Authorities deployed tear gas, as protesters hurled stones, damaged property and set numerous vehicles and a gasoline pump on fire, according to police, as the violence stretched into its second day.
On Wednesday morning, Arvind Kejriwal, Delhi’s highest elected official, tweeted that police were “unable to control situation and instil confidence” despite ongoing efforts overnight, and requested that the military be called in and a curfew imposed in affected areas.
At least 188 people have been treated in hospital, mostly from bullet injuries, and the rest from blunt force trauma, since the violence began.
Twenty-one people have been declared dead, including a police officer who died from a bullet injury to the head. That number is expected to rise as the counting process continues, Chief Casualty Medical Officer at Delhi’s Guru Tej Bahadur Hospital said Wednesday.
Asad Ali, who works at a factory, said he had witnessed violence in East Delhi. “There are a lot of mobs outside and they are running around with rods breaking windows and destroying vehicles. We aren’t able to leave our houses. They are pelting stones as well,” Ali told CNN.
Several Indian journalists have also been injured covering the clashes. Arvind Gunasekar, a correspondent working for NDTV, told CNN he was in East Delhi reporting on violence at a Muslim graveyard on Monday when a mob of around 20 people turned on him. Gunasekar said the group had been yelling pro-Hindu slogans.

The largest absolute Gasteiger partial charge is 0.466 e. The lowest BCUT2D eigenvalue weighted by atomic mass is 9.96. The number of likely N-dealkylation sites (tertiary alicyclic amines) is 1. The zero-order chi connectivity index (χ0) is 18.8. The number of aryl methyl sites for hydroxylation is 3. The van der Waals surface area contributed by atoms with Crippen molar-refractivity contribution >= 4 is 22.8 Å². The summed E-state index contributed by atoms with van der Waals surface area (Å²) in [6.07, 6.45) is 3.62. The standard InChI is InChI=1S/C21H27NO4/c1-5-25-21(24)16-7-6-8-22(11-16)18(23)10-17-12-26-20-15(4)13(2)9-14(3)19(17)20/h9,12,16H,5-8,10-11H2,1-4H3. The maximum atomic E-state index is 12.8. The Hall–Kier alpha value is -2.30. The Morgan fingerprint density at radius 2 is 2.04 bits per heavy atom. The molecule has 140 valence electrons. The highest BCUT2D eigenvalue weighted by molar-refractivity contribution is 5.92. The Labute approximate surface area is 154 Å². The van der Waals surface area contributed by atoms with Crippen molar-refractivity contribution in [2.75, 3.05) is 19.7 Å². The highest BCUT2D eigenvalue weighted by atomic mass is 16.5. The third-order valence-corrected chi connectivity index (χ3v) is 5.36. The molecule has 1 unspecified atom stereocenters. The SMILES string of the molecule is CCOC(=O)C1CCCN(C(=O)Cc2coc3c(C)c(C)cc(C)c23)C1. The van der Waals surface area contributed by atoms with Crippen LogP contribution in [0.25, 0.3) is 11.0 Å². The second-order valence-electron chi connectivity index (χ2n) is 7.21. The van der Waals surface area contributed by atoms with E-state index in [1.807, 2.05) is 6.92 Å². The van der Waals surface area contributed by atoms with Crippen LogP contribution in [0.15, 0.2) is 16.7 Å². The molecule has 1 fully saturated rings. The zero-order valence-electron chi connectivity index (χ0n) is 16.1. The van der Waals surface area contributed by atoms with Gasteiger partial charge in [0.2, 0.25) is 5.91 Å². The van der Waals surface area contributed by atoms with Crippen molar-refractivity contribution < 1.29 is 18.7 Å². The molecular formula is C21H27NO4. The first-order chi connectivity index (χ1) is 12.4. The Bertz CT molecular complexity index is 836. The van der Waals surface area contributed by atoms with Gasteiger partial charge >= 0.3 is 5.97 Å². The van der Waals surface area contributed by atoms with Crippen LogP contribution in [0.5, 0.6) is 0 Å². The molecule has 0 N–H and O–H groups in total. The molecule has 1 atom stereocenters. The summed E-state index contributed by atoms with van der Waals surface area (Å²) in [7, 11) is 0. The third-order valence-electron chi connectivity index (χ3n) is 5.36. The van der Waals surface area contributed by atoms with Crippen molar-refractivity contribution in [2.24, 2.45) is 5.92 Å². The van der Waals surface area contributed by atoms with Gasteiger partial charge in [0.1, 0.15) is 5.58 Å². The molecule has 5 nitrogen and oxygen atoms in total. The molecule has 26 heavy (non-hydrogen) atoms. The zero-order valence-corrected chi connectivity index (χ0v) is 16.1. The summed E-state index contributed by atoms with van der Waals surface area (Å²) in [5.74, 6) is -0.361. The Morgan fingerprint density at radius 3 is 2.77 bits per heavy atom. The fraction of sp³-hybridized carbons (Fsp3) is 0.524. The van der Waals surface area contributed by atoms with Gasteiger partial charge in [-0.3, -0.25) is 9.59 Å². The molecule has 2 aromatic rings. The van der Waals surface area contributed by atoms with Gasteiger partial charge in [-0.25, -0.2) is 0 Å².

CNN has reached out to local police for further comment.
Months of protests
Opposition parties say the law is unconstitutional as it bases citizenship on a person’s religion and would further marginalize India’s 200-million strong Muslim community.
The government, ruled by the Hindu nationalist Bharatiya Janata Party (BJP), said the law seeks to protect religious minorities who fled persecution in their home countries.
There has also been pushback from indigenous groups in India’s northeastern states, who fear that giving citizenship to large numbers of immigrants would change the unique ethnic make-up of the region and their way of life, regardless of religion.
Speaking to the media in New Delhi on Tuesday, Trump said that he had not raised the clashes with his counterpart, Indian Prime Minister Narendra Modi, but that they had discussed religious freedom.
The violence took place in East Delhi, approximately 11 miles from where Trump and Modi held talks.
American officials have previously expressed concern about the citizenship law and suggested that the President should raise the issue with Modi during the trip.